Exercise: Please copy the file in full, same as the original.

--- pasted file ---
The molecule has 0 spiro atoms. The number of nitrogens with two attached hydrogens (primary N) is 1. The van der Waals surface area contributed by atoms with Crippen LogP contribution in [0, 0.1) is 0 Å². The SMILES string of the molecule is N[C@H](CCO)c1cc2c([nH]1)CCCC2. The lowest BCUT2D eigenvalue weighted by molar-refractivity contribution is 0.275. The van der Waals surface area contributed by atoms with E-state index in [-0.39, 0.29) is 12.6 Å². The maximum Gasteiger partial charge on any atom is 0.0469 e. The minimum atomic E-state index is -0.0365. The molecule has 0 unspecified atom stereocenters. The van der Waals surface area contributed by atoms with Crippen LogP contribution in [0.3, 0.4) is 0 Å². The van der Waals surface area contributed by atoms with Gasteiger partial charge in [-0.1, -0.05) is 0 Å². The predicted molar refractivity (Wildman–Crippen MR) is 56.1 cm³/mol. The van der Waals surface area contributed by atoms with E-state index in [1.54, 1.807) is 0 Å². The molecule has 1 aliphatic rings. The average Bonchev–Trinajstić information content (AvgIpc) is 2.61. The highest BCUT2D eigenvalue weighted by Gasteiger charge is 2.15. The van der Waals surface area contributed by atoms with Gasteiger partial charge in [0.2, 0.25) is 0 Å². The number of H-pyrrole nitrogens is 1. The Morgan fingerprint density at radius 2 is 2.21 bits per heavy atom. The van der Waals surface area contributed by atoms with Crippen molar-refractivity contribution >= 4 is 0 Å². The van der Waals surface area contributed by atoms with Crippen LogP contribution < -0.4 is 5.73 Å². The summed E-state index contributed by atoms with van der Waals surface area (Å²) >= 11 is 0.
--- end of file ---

The molecule has 0 spiro atoms. The number of nitrogens with two attached hydrogens (primary N) is 1. The van der Waals surface area contributed by atoms with Crippen LogP contribution in [0, 0.1) is 0 Å². The SMILES string of the molecule is N[C@H](CCO)c1cc2c([nH]1)CCCC2. The lowest BCUT2D eigenvalue weighted by molar-refractivity contribution is 0.275. The van der Waals surface area contributed by atoms with E-state index in [-0.39, 0.29) is 12.6 Å². The maximum Gasteiger partial charge on any atom is 0.0469 e. The minimum atomic E-state index is -0.0365. The molecule has 0 unspecified atom stereocenters. The van der Waals surface area contributed by atoms with Crippen LogP contribution in [0.3, 0.4) is 0 Å². The van der Waals surface area contributed by atoms with Gasteiger partial charge in [-0.1, -0.05) is 0 Å². The predicted molar refractivity (Wildman–Crippen MR) is 56.1 cm³/mol. The van der Waals surface area contributed by atoms with E-state index in [1.54, 1.807) is 0 Å². The molecule has 1 aliphatic rings. The average Bonchev–Trinajstić information content (AvgIpc) is 2.61. The highest BCUT2D eigenvalue weighted by Gasteiger charge is 2.15. The van der Waals surface area contributed by atoms with Gasteiger partial charge in [0.2, 0.25) is 0 Å². The number of H-pyrrole nitrogens is 1. The Morgan fingerprint density at radius 2 is 2.21 bits per heavy atom. The van der Waals surface area contributed by atoms with Crippen molar-refractivity contribution >= 4 is 0 Å². The van der Waals surface area contributed by atoms with Crippen LogP contribution < -0.4 is 5.73 Å². The summed E-state index contributed by atoms with van der Waals surface area (Å²) >= 11 is 0.